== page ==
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Year : 2015  |  Volume : 4  |  Issue : 2  |  Page : 5

Pharmacologic approaches against Advanced Glycation End Products (AGEs) in diabetic cardiovascular disease

1 Department of Cardiovascular Sciences, Rome University of Campus Bio Medico, Rome, Italy
2 Cardiac Surgery Centre Cardiologique du Nord de Saint-Denis, Paris, France
3 Department of Cardiothoracic Surgery, Golden Jubilee National Hospital, Clydebank, Glasgow, UK
4 Department of Biochemical Sciences, La Sapienza University of Rome, Rome, Italy

Correspondence Address:
Cristiano Spadaccio
Department of Cardiothoracic Surgery, Golden Jubilee National Hospital, Clydebank, Glasgow
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Source of Support: None, Conflict of Interest: None

DOI: 10.5812/cardiovascmed.4(2)2015.26949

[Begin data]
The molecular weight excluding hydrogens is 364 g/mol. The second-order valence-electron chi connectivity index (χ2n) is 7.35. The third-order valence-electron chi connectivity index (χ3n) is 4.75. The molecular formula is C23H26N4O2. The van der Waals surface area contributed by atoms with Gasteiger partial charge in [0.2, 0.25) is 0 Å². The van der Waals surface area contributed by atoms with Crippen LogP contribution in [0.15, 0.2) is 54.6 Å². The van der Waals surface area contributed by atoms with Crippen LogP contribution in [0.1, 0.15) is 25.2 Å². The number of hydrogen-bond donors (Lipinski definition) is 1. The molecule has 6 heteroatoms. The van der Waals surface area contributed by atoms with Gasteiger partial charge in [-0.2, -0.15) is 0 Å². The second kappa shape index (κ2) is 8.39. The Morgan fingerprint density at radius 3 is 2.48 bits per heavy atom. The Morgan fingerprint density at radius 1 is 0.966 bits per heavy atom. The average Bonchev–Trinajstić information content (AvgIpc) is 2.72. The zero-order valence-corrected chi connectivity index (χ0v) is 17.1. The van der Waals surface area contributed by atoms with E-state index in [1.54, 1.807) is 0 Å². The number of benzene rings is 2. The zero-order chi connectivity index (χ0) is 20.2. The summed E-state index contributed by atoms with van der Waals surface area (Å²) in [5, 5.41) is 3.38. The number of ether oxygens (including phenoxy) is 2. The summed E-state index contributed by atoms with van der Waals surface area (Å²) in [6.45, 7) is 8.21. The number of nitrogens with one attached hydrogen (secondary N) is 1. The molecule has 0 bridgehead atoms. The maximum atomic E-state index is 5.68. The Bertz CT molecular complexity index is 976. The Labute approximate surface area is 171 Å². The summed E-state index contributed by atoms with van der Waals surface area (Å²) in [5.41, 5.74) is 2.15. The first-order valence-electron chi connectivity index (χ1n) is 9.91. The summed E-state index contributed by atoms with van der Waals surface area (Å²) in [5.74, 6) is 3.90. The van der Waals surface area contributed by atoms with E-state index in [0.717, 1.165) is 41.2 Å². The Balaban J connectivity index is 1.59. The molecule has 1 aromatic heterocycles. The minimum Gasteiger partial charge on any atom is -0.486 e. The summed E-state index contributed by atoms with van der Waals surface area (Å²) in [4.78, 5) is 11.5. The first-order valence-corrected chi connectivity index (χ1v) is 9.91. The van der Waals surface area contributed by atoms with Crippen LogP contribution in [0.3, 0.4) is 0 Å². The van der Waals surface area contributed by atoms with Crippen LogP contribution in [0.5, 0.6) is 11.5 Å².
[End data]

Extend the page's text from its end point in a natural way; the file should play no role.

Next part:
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Context: Advanced Glycation End-Products (AGEs) are signaling proteins associated to several vascular and neurological complications in diabetic and non-diabetic patients. AGEs proved to be a marker of negative outcome in both diabetes management and surgical procedures in these patients. The reported role of AGEs prompted the development of pharmacological inhibitors of their effects, giving rise to a number of both preclinical and clinical studies. Clinical trials with anti-AGEs drugs have been gradually developed and this review aimed to summarize most relevant reports. Evidence Acquisition: Evidence acquisition process was performed using PubMed and ClinicalTrials.gov with manually checked articles. Results: Pharmacological approaches in humans include aminoguanidine, pyridoxamine, benfotiamine, angiotensin converting enzyme inhibitors, angiotensin receptor blockers, statin, ALT-711 (alagebrium) and thiazolidinediones. The most recent promising anti-AGEs agents are statins, alagebrium and thiazolidinediones. The role of AGEs in disease and new compounds interfering with their effects are currently under investigation in preclinical settings and these newer anti-AGEs drugs would undergo clinical evaluation in the next years. Compounds with anti-AGEs activity but still not available for clinical scenarios are ALT-946, OPB-9195, tenilsetam, LR-90, TM2002, sRAGE and PEDF. Conclusions: Despite most studies confirm the efficacy of these pharmacological approaches, other reports produced conflicting evidences; in almost any case, these drugs were well tolerated. At present, AGEs measurement has still not taken a precise role in clinical practice, but its relevance as a marker of disease has been widely shown; therefore, it is important for clinicians to understand the value of new cardiovascular risk factors. Findings from the current and future clinical trials may help in determining the role of AGEs and the benefits of anti-AGEs treatment in cardiovascular disease.

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